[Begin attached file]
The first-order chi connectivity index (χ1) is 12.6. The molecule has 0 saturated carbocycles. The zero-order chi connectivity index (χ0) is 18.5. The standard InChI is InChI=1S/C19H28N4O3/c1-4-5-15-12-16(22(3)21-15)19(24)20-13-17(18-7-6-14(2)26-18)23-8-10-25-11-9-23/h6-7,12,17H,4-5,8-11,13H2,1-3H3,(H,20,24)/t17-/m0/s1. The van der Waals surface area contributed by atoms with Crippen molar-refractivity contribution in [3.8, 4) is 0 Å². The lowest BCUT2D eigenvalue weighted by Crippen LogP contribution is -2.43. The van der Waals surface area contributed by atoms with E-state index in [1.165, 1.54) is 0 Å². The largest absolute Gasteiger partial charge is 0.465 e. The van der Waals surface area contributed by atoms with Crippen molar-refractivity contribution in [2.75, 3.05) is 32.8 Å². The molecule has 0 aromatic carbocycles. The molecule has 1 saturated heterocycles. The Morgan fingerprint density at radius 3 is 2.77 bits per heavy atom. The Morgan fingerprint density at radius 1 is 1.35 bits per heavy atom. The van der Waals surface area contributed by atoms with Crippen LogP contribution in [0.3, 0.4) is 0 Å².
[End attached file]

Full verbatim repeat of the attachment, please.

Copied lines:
The first-order chi connectivity index (χ1) is 12.6. The molecule has 0 saturated carbocycles. The zero-order chi connectivity index (χ0) is 18.5. The standard InChI is InChI=1S/C19H28N4O3/c1-4-5-15-12-16(22(3)21-15)19(24)20-13-17(18-7-6-14(2)26-18)23-8-10-25-11-9-23/h6-7,12,17H,4-5,8-11,13H2,1-3H3,(H,20,24)/t17-/m0/s1. The van der Waals surface area contributed by atoms with Crippen molar-refractivity contribution in [3.8, 4) is 0 Å². The lowest BCUT2D eigenvalue weighted by Crippen LogP contribution is -2.43. The van der Waals surface area contributed by atoms with E-state index in [1.165, 1.54) is 0 Å². The largest absolute Gasteiger partial charge is 0.465 e. The van der Waals surface area contributed by atoms with Crippen molar-refractivity contribution in [2.75, 3.05) is 32.8 Å². The molecule has 0 aromatic carbocycles. The molecule has 1 saturated heterocycles. The Morgan fingerprint density at radius 3 is 2.77 bits per heavy atom. The Morgan fingerprint density at radius 1 is 1.35 bits per heavy atom. The van der Waals surface area contributed by atoms with Crippen LogP contribution in [0.3, 0.4) is 0 Å².